Well this is interesting – the University of California, Irvine is launching a dedicated esports initiative. What that means is they're working with Riot Games to build an arena with a staging area and webcasting studio. The university add that "as many as 10 academic scholarships will be offered to students on the team".
According to vice chancellor for student affairs, Thomas Parham:
"UCI eSports will be built on four pillars: competition, academics, entertainment and community. We hope to attract the best gamers from around the world, and our academic programs in computer gaming science, digital arts, computer science, engineering, anthropology, law, medicine, neuroscience and behavior create a strong foundation for research and inquiry related to gaming."
I'm excited about the parts that might lead to more academic research into esports and competitive gaming. I'm more curious about the idea of academic scholarships for people on an esports team simply because of the time commitment each thing requires. Can you imagine writing a dissertation while trying to stay in peak MOBA shape? I mean, I guess people on other kinds of scholarships run into that kind of problem all the time and manage to deal with it and maybe it'll be a lot different from the scene I'm used to where people practice day in, day out.
The other part I'm thinking about is the League of Legends side of things. Riot has been interested in League of Legends at universities for years now and has a collegiate program to support this. In the US and Canada you can set up and register a League of Legends club. Riot don't actually hold events or competitions for these clubs themselves but they do offer help with prizing and so on. There's also a European project which I spoke to them about a couple of years back, although Europe is more complicated because it involves a lot of different languages and a lot of different university systems. (You can read that interview over on Wired.)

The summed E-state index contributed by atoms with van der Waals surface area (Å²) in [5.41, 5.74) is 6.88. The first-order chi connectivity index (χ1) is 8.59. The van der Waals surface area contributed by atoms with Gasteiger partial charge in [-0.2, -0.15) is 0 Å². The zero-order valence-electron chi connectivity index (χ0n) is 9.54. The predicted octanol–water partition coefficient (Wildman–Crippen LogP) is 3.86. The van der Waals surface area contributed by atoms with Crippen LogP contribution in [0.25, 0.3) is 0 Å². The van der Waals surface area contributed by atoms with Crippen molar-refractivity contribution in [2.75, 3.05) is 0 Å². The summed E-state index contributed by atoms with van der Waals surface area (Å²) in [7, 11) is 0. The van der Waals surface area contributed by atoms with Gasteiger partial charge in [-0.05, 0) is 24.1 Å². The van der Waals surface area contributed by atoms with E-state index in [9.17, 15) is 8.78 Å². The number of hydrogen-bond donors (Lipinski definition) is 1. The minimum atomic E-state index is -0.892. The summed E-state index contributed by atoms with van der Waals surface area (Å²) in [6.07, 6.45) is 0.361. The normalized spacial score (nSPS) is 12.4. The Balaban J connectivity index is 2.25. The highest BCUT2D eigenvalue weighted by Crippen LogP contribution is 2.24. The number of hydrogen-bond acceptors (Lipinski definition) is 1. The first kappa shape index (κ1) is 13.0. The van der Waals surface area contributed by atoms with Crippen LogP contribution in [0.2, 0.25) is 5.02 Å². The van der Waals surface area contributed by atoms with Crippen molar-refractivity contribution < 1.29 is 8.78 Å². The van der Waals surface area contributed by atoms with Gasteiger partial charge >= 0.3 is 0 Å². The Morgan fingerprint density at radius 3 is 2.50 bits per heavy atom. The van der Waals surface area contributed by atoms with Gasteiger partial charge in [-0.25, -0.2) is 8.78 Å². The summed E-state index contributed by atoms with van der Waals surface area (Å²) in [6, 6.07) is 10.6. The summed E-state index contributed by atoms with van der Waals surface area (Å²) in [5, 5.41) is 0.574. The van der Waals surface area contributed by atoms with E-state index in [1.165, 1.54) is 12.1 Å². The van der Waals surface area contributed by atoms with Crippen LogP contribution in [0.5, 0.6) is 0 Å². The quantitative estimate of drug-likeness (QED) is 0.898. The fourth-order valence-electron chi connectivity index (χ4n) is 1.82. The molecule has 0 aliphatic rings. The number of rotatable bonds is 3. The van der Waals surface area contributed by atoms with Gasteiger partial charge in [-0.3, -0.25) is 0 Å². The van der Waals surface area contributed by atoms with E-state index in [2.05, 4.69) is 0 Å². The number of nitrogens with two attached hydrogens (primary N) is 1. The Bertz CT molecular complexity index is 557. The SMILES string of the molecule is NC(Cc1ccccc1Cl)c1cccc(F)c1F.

When I asked about why you would set up a collegiate framework the EU program manager, Kristoffer Touborg, said:
"We feel there is a need for people in the university space to have a competitive framework. If you're one of the top 0.02 most talented people in the world then maybe the right competitive framework for you is to participate in the LCS (League Championship Series). If you're maybe a few steps down the ladder in terms of skill and commitment -- many of you want to play meaningful League of Legends tournaments but you still want to study to become a doctor -- then hopefully we can provide that."
I'd also say that ensuring your game stays in a student's life through university is a valuable business decision in terms of player retention, and positioning LoL as tying into academia in the same way traditional sports does is a valuable marketing decision. It's part of getting non-players to view gaming, and your game specifically, as an investment.
Riot's involvement explains the focus on League of Legends in the university press release. There's also a decent chance it would have been League of Legends-focused anyway because of LoL's colossal active player numbers, but I do find myself wondering what's going to happen with other competitive games. The gaming PCs are going to be "loaded with the most popular video game titles" so I'm wondering whether the plan is also to look at having Dota or CS:GO tournaments in the space as well or is this arena a League of Legends-only space? I'll send an email and update this if they reply.